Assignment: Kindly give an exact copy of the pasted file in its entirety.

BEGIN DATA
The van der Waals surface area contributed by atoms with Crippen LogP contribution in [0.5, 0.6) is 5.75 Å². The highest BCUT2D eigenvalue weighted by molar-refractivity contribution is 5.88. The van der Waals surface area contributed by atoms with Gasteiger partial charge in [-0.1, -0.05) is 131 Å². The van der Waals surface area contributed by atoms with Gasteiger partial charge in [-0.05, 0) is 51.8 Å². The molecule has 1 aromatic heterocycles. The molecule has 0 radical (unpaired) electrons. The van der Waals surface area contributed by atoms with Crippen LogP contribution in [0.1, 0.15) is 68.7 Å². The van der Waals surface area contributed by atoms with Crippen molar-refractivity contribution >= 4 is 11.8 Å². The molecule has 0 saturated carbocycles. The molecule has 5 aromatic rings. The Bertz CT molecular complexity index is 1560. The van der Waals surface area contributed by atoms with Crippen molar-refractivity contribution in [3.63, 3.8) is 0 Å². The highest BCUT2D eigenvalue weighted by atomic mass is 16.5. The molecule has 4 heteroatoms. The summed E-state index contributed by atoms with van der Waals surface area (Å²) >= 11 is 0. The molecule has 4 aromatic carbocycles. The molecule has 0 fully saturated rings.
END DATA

The van der Waals surface area contributed by atoms with Crippen LogP contribution in [0.5, 0.6) is 5.75 Å². The highest BCUT2D eigenvalue weighted by molar-refractivity contribution is 5.88. The van der Waals surface area contributed by atoms with Gasteiger partial charge in [-0.1, -0.05) is 131 Å². The van der Waals surface area contributed by atoms with Gasteiger partial charge in [-0.05, 0) is 51.8 Å². The molecule has 1 aromatic heterocycles. The molecule has 0 radical (unpaired) electrons. The van der Waals surface area contributed by atoms with Crippen LogP contribution in [0.1, 0.15) is 68.7 Å². The van der Waals surface area contributed by atoms with Crippen molar-refractivity contribution >= 4 is 11.8 Å². The molecule has 0 saturated carbocycles. The molecule has 5 aromatic rings. The Bertz CT molecular complexity index is 1560. The van der Waals surface area contributed by atoms with Crippen molar-refractivity contribution in [3.63, 3.8) is 0 Å². The highest BCUT2D eigenvalue weighted by atomic mass is 16.5. The molecule has 4 heteroatoms. The summed E-state index contributed by atoms with van der Waals surface area (Å²) >= 11 is 0. The molecule has 4 aromatic carbocycles. The molecule has 0 fully saturated rings.